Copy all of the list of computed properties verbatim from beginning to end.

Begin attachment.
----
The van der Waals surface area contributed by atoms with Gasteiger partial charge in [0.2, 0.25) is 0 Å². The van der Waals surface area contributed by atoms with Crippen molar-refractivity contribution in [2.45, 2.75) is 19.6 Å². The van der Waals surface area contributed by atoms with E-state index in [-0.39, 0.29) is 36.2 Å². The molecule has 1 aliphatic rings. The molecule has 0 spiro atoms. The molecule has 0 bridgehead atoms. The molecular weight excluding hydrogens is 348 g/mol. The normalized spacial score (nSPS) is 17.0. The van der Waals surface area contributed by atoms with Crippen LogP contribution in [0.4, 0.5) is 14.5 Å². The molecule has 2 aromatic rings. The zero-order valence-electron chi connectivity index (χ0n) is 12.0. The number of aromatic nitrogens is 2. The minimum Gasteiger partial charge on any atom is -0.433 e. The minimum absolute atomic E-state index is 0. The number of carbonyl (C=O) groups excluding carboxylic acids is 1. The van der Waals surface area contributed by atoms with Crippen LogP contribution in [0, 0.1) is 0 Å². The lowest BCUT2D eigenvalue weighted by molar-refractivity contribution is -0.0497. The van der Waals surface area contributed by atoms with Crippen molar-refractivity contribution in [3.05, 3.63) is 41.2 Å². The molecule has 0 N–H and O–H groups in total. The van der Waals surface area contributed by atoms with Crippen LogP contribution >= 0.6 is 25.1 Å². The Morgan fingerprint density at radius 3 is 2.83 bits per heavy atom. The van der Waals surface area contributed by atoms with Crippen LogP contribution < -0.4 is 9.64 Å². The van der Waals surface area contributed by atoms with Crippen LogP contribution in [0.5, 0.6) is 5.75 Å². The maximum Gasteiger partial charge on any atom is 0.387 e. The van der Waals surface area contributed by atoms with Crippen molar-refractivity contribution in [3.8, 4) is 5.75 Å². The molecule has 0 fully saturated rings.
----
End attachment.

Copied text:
The van der Waals surface area contributed by atoms with Gasteiger partial charge in [0.2, 0.25) is 0 Å². The van der Waals surface area contributed by atoms with Crippen molar-refractivity contribution in [2.45, 2.75) is 19.6 Å². The van der Waals surface area contributed by atoms with E-state index in [-0.39, 0.29) is 36.2 Å². The molecule has 1 aliphatic rings. The molecule has 0 spiro atoms. The molecule has 0 bridgehead atoms. The molecular weight excluding hydrogens is 348 g/mol. The normalized spacial score (nSPS) is 17.0. The van der Waals surface area contributed by atoms with Crippen LogP contribution in [0.4, 0.5) is 14.5 Å². The molecule has 2 aromatic rings. The zero-order valence-electron chi connectivity index (χ0n) is 12.0. The number of aromatic nitrogens is 2. The minimum Gasteiger partial charge on any atom is -0.433 e. The minimum absolute atomic E-state index is 0. The number of carbonyl (C=O) groups excluding carboxylic acids is 1. The van der Waals surface area contributed by atoms with Crippen LogP contribution in [0, 0.1) is 0 Å². The lowest BCUT2D eigenvalue weighted by molar-refractivity contribution is -0.0497. The van der Waals surface area contributed by atoms with Crippen molar-refractivity contribution in [3.05, 3.63) is 41.2 Å². The molecule has 0 N–H and O–H groups in total. The van der Waals surface area contributed by atoms with Crippen LogP contribution >= 0.6 is 25.1 Å². The Morgan fingerprint density at radius 3 is 2.83 bits per heavy atom. The van der Waals surface area contributed by atoms with Crippen LogP contribution < -0.4 is 9.64 Å². The van der Waals surface area contributed by atoms with Crippen LogP contribution in [0.5, 0.6) is 5.75 Å². The maximum Gasteiger partial charge on any atom is 0.387 e. The van der Waals surface area contributed by atoms with Crippen molar-refractivity contribution in [3.8, 4) is 5.75 Å². The molecule has 0 fully saturated rings.